Given the collection’s domestic realist foundation, one can read the incursion of the supernatural into the natural as either genuine magic or as a manifestation of inner experience — i.e. consequences of a particular psychology. For instance, as Cherise’s story progresses, we see man of her dreams becoming an ever more literal concept, as Cherise begins to formulate a clearer and clearer picture of her man, until he is no longer an abstract, but rather a specific man, “John,” with a specific profile and backstory, and even (she fleetingly believes) a specific location in space. In other words, “The First Movement” tracks the progression by which the imagined can be projected onto the world, or dreams can take on the quality of delusions. This dynamic interplay between the uncanny and the everyday calls to mind the work of Franz Kafka and Clarice Lispector, as well as that of contemporary practitioners of magical realism, such as Kelly Link, whose Get in Trouble (2015) is perhaps this collection’s closest analog.
Because Burns’ fiction is layered like a mille-feuille, it comes as no surprise that a character first introduced in Misfits and Other Heroes makes another appearance in these pages. Like a “Where are they now?” special, we check in with the 18-inch-tall “Tiny Ron” and his unnamed wife/social media manager at a later phase of their relationship, with the husband at the peak of his celebrity and the wife at her most invisible:
I am always there, buying his favorite olives, tugging out the slippery pimento . . . I’m there to book his speaking gigs and cut the shortest pair of shoelaces in half and renegotiate his endorsement deals and shield him from overzealous fans who might accidentally crush him in their ardor . . . But I’m sure he still doesn’t see me.
While the single-but-searching women in this collection — like Cherise or the “witch” in “Just the Right Kind of Stranger” — are tragic characters, hyperbolic in their desperation and oddball naivety — women in relationships are by no means immune to Emma Bovary syndrome. Marriage in particular is rendered as a condition of slow-simmering resentment and lack of recognition. “Maybe that’s what love is,” Tiny Ron’s wife reflects, “existing behind the scenes of another person’s life.”
In “Happy Anniversary,” a husband initiates a game in which he and his wife of ten years pretend to be complete strangers. “My darling still can’t accept that one should never try turning myths into reality,” the wife teases. Predictably, this warning goes unheeded. In a classic iteration of a be careful what you wish for fable, the wife reveals herself to be not only willing but also ominously capable of playing along, and the husband’s arousal is soon lost to distress: “If Rose, nee Emma, could already, in the course of two hours, lie without blinking the messy caterpillars of her smudged mascara, didn’t that mean she was a pro at deception?” If this game has a winner, it is most definitely the wife; her frank participation forces the husband to see what he has not been seeing all along: his demure, sensible, flat-shoe-wearing wife, “a woman he sometimes forgot to kiss goodnight, a woman known for how she cooked chicken.”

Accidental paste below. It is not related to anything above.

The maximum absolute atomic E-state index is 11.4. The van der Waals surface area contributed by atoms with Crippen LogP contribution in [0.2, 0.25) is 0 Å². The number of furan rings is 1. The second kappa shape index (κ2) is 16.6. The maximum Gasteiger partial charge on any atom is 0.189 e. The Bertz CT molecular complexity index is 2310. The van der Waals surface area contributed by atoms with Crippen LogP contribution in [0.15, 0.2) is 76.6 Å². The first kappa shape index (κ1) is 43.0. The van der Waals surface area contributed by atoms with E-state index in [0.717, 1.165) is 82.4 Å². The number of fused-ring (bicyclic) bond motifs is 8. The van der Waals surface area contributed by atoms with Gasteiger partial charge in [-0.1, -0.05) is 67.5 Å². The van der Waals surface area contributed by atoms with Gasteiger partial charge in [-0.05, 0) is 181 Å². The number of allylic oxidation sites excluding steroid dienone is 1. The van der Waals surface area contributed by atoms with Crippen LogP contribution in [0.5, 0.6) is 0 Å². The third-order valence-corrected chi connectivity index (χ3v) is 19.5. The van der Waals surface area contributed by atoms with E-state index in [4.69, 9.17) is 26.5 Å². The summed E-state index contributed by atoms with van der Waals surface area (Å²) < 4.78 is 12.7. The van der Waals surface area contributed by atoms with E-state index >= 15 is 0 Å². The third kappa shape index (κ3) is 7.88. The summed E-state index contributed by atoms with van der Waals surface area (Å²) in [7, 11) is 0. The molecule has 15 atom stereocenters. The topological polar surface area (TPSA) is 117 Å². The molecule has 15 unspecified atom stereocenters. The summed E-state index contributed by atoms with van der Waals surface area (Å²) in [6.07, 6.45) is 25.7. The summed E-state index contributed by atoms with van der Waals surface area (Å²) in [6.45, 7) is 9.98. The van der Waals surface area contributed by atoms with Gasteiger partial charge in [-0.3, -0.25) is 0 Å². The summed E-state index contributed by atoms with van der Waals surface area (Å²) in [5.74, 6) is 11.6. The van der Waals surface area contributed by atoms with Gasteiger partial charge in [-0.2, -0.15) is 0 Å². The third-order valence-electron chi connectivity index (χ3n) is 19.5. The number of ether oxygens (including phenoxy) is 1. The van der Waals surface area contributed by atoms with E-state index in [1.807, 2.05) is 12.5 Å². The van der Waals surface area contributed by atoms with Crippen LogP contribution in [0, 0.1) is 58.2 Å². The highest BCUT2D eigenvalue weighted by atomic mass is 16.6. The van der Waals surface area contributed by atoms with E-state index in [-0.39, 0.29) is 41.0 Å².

In “Unwound,” the protagonist seems to have internalized the assumption that marriage is an inherently doomed endeavor:
[Lara] danced on the precipice of really liking a man, this man, so close to the edge, she worried about her boyfriend experiencing the first pang of boredom that unravels every knot of possibility. He would start to look at porn instead of at her. She would try to figure out what porn he looked at before realizing that a woman with average-sized thighs could never compete. He would stay late at work. She would stay later at work to avoid finding out just how late he stayed.
This fear — that reality always, ultimately, pales in comparison to fantasy — motivates Lara to re-create the classic campfire tale, “The Girl with the Green Ribbon,” with the help of her more-or-less disposed partner, Thaddeus. “The idea that someday, somewhere, I will meet a man who will risk my life just so he can see me fully exposed is my go-to fantasy,” Lara explains. Just as with the couple in “Happy Anniversary,” the trouble here beings when the line between fantasy and reality begins to blur. “If Thaddeus tore the ribbon from her neck, her head would stay securely attached . . . She knew this the way she knew what she looked like before any obsessive examination in her bathroom mirror. Still . . . she felt a little scared.” In a moment that is emblematic of Burns’ deft and subtle treatment of taboo sexuality throughout the collection, the illusion finally — and violently — collapses. Lara has obtained precisely what she claimed to desire, and yet her emotions are anything but clear:
Thaddeus stared at Lara like he wanted to strangle her with her own ribbon, his tender arms a flexing series of aggression. She could smell his warm body, the oily leftover salmon that would not rinse off his hands after dinner. His pupils narrowed to pinpricks of black in the celestial blue of his eyes. She had never guessed a baby-faced man with blue eyes the color of an antique glass bottle could make all the hairs on her body stand up from her skin.
Is our protagonist moved by passion, or fear? Like all of the stories in this collection, “Unwound” blurs boundaries to the point of breaking them, and in this way sheds light on repressive binaries that serve to isolate us, in- and outside of relationships; and alienate us from our needs, our hungers, and our bodies. With originality, humor, and sharp craft, The Veneration of Monsters draws a clean slice through collectively-held ideals around romance, sexuality, and femininity; exposing destructive fantasies in all their many layers.
Emily Alex is the prose editor at Puerto del Sol and a prose editor with Noemi Press. She teaches creative writing and composition at New Mexico State University, where she is an MFA candidate in fiction. Her writing has appeared in The Offing, and is forthcoming in Denver Quarterly and The Collagist.